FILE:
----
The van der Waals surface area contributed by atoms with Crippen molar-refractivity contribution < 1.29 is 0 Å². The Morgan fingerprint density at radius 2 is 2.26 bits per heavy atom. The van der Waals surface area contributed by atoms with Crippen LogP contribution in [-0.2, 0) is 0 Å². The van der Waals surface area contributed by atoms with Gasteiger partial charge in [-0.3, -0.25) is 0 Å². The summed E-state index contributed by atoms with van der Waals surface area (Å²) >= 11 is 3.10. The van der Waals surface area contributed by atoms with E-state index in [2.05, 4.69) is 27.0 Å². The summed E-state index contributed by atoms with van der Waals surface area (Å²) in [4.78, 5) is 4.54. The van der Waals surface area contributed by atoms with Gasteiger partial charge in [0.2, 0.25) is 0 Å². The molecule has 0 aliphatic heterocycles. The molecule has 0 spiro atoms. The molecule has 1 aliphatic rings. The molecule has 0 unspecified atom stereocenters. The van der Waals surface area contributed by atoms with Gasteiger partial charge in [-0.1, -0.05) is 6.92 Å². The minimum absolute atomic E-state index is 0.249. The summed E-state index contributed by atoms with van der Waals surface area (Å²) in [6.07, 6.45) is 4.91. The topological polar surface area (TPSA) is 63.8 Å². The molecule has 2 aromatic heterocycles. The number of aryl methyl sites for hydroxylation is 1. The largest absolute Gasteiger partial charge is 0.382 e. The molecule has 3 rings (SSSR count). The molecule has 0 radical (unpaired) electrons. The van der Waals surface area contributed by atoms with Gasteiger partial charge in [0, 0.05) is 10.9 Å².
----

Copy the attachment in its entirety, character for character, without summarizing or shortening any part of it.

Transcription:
The van der Waals surface area contributed by atoms with Crippen molar-refractivity contribution < 1.29 is 0 Å². The Morgan fingerprint density at radius 2 is 2.26 bits per heavy atom. The van der Waals surface area contributed by atoms with Crippen LogP contribution in [-0.2, 0) is 0 Å². The van der Waals surface area contributed by atoms with Gasteiger partial charge in [-0.3, -0.25) is 0 Å². The summed E-state index contributed by atoms with van der Waals surface area (Å²) >= 11 is 3.10. The van der Waals surface area contributed by atoms with E-state index in [2.05, 4.69) is 27.0 Å². The summed E-state index contributed by atoms with van der Waals surface area (Å²) in [4.78, 5) is 4.54. The van der Waals surface area contributed by atoms with Gasteiger partial charge in [0.2, 0.25) is 0 Å². The molecule has 0 aliphatic heterocycles. The molecule has 0 spiro atoms. The molecule has 1 aliphatic rings. The molecule has 0 unspecified atom stereocenters. The van der Waals surface area contributed by atoms with Gasteiger partial charge in [-0.1, -0.05) is 6.92 Å². The minimum absolute atomic E-state index is 0.249. The summed E-state index contributed by atoms with van der Waals surface area (Å²) in [6.07, 6.45) is 4.91. The topological polar surface area (TPSA) is 63.8 Å². The molecule has 2 aromatic heterocycles. The number of aryl methyl sites for hydroxylation is 1. The largest absolute Gasteiger partial charge is 0.382 e. The molecule has 3 rings (SSSR count). The molecule has 0 radical (unpaired) electrons. The van der Waals surface area contributed by atoms with Gasteiger partial charge in [0, 0.05) is 10.9 Å².